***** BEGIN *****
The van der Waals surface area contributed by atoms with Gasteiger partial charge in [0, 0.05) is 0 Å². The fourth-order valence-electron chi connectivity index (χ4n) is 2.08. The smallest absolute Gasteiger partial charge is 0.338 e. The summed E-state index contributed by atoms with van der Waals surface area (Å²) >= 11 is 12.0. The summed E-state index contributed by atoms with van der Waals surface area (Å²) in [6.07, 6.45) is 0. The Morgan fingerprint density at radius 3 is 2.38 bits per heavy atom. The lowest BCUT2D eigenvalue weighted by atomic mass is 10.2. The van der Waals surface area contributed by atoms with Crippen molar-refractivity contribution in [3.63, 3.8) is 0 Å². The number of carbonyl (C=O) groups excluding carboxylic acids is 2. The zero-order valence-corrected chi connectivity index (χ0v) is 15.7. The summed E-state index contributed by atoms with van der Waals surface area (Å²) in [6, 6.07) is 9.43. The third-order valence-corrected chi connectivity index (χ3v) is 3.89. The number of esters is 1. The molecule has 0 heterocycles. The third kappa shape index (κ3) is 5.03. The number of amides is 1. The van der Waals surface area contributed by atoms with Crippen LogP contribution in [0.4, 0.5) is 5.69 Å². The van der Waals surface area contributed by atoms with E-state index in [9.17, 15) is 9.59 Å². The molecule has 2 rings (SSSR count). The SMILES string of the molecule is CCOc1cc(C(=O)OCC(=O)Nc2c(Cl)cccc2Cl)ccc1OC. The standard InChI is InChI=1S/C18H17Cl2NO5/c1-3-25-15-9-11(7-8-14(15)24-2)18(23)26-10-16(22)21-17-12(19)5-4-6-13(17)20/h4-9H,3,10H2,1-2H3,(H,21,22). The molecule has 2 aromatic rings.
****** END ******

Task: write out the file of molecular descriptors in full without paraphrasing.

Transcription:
The van der Waals surface area contributed by atoms with Gasteiger partial charge in [0, 0.05) is 0 Å². The fourth-order valence-electron chi connectivity index (χ4n) is 2.08. The smallest absolute Gasteiger partial charge is 0.338 e. The summed E-state index contributed by atoms with van der Waals surface area (Å²) >= 11 is 12.0. The summed E-state index contributed by atoms with van der Waals surface area (Å²) in [6.07, 6.45) is 0. The Morgan fingerprint density at radius 3 is 2.38 bits per heavy atom. The lowest BCUT2D eigenvalue weighted by atomic mass is 10.2. The van der Waals surface area contributed by atoms with Crippen molar-refractivity contribution in [3.63, 3.8) is 0 Å². The number of carbonyl (C=O) groups excluding carboxylic acids is 2. The zero-order valence-corrected chi connectivity index (χ0v) is 15.7. The summed E-state index contributed by atoms with van der Waals surface area (Å²) in [6, 6.07) is 9.43. The third-order valence-corrected chi connectivity index (χ3v) is 3.89. The number of esters is 1. The molecule has 0 heterocycles. The third kappa shape index (κ3) is 5.03. The number of amides is 1. The van der Waals surface area contributed by atoms with Crippen LogP contribution in [0.4, 0.5) is 5.69 Å². The van der Waals surface area contributed by atoms with E-state index in [9.17, 15) is 9.59 Å². The molecule has 2 rings (SSSR count). The SMILES string of the molecule is CCOc1cc(C(=O)OCC(=O)Nc2c(Cl)cccc2Cl)ccc1OC. The standard InChI is InChI=1S/C18H17Cl2NO5/c1-3-25-15-9-11(7-8-14(15)24-2)18(23)26-10-16(22)21-17-12(19)5-4-6-13(17)20/h4-9H,3,10H2,1-2H3,(H,21,22). The molecule has 2 aromatic rings.